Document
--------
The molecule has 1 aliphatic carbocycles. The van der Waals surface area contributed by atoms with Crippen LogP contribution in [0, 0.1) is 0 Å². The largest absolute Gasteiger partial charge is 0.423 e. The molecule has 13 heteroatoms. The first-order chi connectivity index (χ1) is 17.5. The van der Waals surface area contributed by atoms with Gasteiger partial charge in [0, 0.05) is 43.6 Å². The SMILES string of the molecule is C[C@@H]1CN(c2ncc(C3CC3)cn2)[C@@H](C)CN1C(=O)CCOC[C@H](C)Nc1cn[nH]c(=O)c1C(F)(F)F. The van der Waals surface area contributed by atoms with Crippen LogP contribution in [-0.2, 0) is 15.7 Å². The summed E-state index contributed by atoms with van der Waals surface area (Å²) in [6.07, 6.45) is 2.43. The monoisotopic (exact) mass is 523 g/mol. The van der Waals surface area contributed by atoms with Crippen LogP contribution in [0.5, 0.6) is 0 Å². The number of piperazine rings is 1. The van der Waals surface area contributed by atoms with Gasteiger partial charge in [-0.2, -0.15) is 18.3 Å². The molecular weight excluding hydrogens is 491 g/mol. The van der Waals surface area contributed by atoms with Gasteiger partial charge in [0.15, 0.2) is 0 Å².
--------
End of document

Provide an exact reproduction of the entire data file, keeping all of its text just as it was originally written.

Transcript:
The molecule has 1 aliphatic carbocycles. The van der Waals surface area contributed by atoms with Crippen LogP contribution in [0, 0.1) is 0 Å². The largest absolute Gasteiger partial charge is 0.423 e. The molecule has 13 heteroatoms. The first-order chi connectivity index (χ1) is 17.5. The van der Waals surface area contributed by atoms with Gasteiger partial charge in [0, 0.05) is 43.6 Å². The SMILES string of the molecule is C[C@@H]1CN(c2ncc(C3CC3)cn2)[C@@H](C)CN1C(=O)CCOC[C@H](C)Nc1cn[nH]c(=O)c1C(F)(F)F. The van der Waals surface area contributed by atoms with Crippen LogP contribution in [-0.2, 0) is 15.7 Å². The summed E-state index contributed by atoms with van der Waals surface area (Å²) in [6.07, 6.45) is 2.43. The monoisotopic (exact) mass is 523 g/mol. The van der Waals surface area contributed by atoms with Crippen LogP contribution in [0.5, 0.6) is 0 Å². The number of piperazine rings is 1. The van der Waals surface area contributed by atoms with Gasteiger partial charge in [-0.2, -0.15) is 18.3 Å². The molecular weight excluding hydrogens is 491 g/mol. The van der Waals surface area contributed by atoms with Gasteiger partial charge in [0.15, 0.2) is 0 Å².